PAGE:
Android, Azure, Cloud, iOS, Open Source, USCloud, Windows, Windows 8, Windows Azure Mobile Services, WP8

WNS Badge, Toast and Tile Reference

Using WNS as part of your Windows 8 Store app? Digging into Windows Azure Mobile Services?  The Windows Notification Service is a key part of the Windows 8 platform and really great apps know how to use Push Notifications to make their great apps awesome.

Here’s a reference I got from my teammate Nick Harris showing off all the variations of Push Notification messages you can send to a Windows 8 machine, either manually from your own code, or from node.js scripts in your Windows Azure Mobile Services.

Toast variants: http://aka.ms/wnstoast

Tile variants: http://aka.ms/wnstile

Badge variants: http://aka.ms/wnsbadge

For the Mobile Services developer, these manifest themselves in the node javascript code something like this:

var parms = {
    image1src: 'http://link.to/myimage.jpg',
    image1alt: 'Alt tag for my image',
    text1: 'Text to put into the notification'
};
push.wns.sendToastImageAndText01(channel, parms);

Check out these links to learn what badge, tile or toast message options are available, and choose the one that makes the most sense for you and your app.

Azure, Cloud, Development, ITPro, Open Source, Startup, USCloud

Activating your BizSpark MSDN Azure Benefits

Every BizSpark member has a set of Azure benefits that come with their MSDN subscriptions. These benefits are outlined in the graphic below:

azure msdn benefits

Activating your Azure Benefits is a simple process requiring just 3 steps:

  1. Activate Windows Azure Subscription
  2. Download the Developer Tools: Windows Azure is an open and scalable platform for building amazing applications in the cloud. To that end, we have multiple Open Source SDKs for various platforms and technologies. Here are some convenience links to getting all the tools you’ll need:
  3. Get the Training: The Windows Azure Training Kit includes a comprehensive set of technical content to help you learn how to use Windows Azure and SQL Azure. The training kit has updated content for folks using either Visual Studio 2012 or Visual Studio 2010 tool sets. It also contains plenty of content to help you learn features currently in preview such as Windows Azure Virtual Machine, Windows Azure Virtual Networks and Windows Azure Media Services.

Simple, right? BizSpark members – follow these steps and get your benefits activated today. Once activated, download your favorite SDK and get busy building amazing applications in the cloud!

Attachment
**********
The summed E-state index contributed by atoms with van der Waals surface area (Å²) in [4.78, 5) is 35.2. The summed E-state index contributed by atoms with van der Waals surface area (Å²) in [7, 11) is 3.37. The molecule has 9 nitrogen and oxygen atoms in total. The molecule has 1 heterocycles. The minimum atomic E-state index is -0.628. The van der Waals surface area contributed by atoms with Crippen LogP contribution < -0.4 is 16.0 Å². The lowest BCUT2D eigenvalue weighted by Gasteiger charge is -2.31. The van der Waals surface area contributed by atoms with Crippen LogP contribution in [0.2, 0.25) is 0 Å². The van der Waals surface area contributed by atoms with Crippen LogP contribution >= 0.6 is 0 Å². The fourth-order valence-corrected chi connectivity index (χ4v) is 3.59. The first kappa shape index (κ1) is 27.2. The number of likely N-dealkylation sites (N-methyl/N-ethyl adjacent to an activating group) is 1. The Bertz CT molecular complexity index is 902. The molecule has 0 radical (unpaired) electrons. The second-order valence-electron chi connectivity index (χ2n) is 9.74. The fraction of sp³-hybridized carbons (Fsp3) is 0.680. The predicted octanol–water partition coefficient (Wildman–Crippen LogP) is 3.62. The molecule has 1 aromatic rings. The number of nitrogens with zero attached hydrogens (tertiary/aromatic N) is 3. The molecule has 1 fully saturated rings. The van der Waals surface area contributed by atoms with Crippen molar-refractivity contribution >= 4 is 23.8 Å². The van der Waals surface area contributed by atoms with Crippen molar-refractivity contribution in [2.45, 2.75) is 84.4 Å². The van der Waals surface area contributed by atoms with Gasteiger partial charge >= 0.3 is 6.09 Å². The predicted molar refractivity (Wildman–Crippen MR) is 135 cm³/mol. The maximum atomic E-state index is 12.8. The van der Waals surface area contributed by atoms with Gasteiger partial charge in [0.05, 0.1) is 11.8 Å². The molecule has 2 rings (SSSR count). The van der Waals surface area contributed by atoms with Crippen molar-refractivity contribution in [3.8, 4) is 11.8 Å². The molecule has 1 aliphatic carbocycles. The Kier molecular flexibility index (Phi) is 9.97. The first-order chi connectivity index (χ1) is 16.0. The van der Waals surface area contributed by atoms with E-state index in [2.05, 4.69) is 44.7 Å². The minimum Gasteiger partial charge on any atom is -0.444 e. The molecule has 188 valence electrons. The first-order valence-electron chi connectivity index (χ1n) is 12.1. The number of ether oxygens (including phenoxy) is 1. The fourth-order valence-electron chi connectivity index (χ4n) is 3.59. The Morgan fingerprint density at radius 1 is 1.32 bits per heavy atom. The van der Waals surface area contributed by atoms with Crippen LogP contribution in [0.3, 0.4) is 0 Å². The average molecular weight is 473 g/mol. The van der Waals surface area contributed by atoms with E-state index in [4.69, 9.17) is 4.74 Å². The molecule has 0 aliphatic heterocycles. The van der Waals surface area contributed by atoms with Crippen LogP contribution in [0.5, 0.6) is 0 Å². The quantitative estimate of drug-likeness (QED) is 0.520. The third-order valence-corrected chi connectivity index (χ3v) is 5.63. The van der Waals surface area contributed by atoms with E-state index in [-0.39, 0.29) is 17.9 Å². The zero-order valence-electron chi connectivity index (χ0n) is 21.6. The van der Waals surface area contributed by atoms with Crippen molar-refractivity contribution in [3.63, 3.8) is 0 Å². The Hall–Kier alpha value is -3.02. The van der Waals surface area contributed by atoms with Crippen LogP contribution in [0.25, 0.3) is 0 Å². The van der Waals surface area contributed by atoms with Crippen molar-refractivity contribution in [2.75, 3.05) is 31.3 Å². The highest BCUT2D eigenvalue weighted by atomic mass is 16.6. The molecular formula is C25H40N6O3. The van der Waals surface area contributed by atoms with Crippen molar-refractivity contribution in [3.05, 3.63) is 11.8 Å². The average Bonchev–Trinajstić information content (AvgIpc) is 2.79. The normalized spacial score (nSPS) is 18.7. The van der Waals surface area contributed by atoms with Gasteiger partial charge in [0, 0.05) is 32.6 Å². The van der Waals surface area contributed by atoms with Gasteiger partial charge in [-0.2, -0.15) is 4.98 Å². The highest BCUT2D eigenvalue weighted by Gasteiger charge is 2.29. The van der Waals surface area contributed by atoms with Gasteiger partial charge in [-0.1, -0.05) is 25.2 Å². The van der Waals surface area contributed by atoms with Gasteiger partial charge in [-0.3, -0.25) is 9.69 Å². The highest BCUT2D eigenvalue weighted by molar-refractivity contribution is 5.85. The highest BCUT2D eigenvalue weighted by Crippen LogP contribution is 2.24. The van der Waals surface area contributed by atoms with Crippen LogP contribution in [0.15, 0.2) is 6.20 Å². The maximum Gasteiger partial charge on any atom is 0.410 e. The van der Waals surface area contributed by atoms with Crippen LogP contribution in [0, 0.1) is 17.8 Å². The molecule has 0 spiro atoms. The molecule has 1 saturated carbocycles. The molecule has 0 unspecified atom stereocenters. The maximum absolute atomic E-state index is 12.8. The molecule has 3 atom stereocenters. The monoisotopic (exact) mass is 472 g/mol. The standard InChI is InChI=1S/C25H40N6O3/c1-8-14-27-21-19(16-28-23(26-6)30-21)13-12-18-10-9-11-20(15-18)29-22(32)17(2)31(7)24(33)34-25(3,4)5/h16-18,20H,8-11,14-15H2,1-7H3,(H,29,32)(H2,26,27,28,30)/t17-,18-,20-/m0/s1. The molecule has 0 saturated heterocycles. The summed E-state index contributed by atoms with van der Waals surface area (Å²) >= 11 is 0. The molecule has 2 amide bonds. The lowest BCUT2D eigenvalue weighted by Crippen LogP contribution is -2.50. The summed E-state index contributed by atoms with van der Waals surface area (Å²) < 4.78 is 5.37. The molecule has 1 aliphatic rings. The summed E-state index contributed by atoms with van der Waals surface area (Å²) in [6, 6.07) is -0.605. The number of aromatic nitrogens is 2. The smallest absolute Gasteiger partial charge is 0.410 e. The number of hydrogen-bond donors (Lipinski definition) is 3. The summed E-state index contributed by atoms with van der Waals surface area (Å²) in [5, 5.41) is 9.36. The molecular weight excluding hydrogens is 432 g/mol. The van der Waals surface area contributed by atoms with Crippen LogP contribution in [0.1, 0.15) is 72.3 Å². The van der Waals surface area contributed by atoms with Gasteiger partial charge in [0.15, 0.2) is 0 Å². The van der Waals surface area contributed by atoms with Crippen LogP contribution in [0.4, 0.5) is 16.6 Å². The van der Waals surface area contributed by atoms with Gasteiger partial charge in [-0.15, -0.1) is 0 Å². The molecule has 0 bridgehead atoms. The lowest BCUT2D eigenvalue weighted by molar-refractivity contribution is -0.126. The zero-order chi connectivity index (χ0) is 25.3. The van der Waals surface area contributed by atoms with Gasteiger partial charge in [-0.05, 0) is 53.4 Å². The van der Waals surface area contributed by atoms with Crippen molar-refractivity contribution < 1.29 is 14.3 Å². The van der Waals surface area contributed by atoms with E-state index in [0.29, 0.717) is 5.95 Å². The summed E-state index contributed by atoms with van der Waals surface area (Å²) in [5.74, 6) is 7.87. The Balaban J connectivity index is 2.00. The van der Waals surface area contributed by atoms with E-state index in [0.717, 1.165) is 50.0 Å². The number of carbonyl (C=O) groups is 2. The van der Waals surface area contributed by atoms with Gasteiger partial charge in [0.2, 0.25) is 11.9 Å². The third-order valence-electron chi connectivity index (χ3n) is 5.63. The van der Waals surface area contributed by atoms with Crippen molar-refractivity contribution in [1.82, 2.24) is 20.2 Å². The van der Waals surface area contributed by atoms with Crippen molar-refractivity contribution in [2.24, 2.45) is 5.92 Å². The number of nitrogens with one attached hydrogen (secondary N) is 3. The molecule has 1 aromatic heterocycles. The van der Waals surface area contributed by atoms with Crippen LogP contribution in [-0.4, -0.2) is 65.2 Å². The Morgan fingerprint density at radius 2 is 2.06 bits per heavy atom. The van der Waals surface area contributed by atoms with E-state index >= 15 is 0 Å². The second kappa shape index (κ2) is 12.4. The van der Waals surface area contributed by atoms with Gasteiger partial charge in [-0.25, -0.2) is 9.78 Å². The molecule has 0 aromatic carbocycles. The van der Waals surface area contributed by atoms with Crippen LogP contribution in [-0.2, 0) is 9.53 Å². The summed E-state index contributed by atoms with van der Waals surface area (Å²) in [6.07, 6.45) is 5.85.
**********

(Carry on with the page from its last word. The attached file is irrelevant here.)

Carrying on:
Azure, Cloud, Development, Open Source, Startup, USCloud, Videos

Microsoft DevRadio: Community Corner – Why I Switched to Windows Azure

I recently had the opportunity to chat with Principal Architect for Excolo Group, Casey Watson on how Casey recently made the switch from Amazon EC2 Cloud Services to Windows Azure. Tune in to hear us chat about the reasons why he moved over to Azure as they discuss IaaS (Infrastructure as a Service) and PaaS (Platform as a Service) key differences and benefits.

Next Steps:

Subscribe to the podcast via iTunes, Zune, or RSS

Register for our Windows Azure Hands-on Lab Online (HOLO) events today!

Virtual Labs:

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Azure, Cloud, Development, Featured, ITPro, Open Source, Silverlight, Students, USCloud, Web, Windows, Windows 8, WP7, WP8

BizSpark for Startups

My good friend and colleague Taylor Cowan has begun working on a blog post series entitled “25 Ways Software Startups can use BizSpark”.  Even if you haven’t already formed a company around your latest great idea, Taylor’s series will help you understand how startups can take the best advantage of all the amazing features that BizSpark has to offer. Today was Day 6 (I know, I’m a little behind) but there are still 19 more days to come!

Tune into 25 Ways Software Startups can use BizSpark at http://taylorcowanonline.com

BizSpark, for those that don’t know, Microsoft® BizSpark® is a global program that helps software startups succeed by giving them access to software development tools, connecting them with key industry players, and providing marketing visibility.  The program also includes access to Windows Azure, a flexible, comprehensive, and powerful cloud platform for the creation of web applications and services.  In addition, BizSpark offers technical support, business training and a network of over 2,000 partners to connect members with incubators, investors, advisors, government agencies and hosters.  Since it was established in 2008, more than 45,000 companies in over 100 countries have joined BizSpark.

Here is the BizSpark membership critera:

  1. Privately-held company
  2. Less than 5 years old
  3. Earns less than $1M US per year
  4. In the business of developing software (on any platform, with any language, for any type of device)

That means, if you are building a Windows 8 or Windows Phone 8 application that you intend to sell on in their respective marketplaces, you qualify for BizSpark and can get access to ALL of those amazing benefits!  Contact Taylor today via his blog at http://taylorcowanonline.com to find out more about joining the BizSpark family today!

Azure, Cloud, Development, USCloud

Solving Real-world Problems with Windows Azure Web Sites

One of my peers, Brady Gaster, has released a blog post series on solving real-world problems with Windows Azure Web Sites. Windows Azure Web Sites, as I’m sure by now you already know, is our hosting platform for web applications in Windows Azure. With three levels of service, WAWS offers a number of ways to quickly and easily deploy web sites to the Azure cloud. You can start small and scale as your application needs change and traffic increases.

You can see a list of the posts on Brady’s web site at the following URL, but I’ve copied down some abstracts for each post to make it easy for you (and me) to find them later.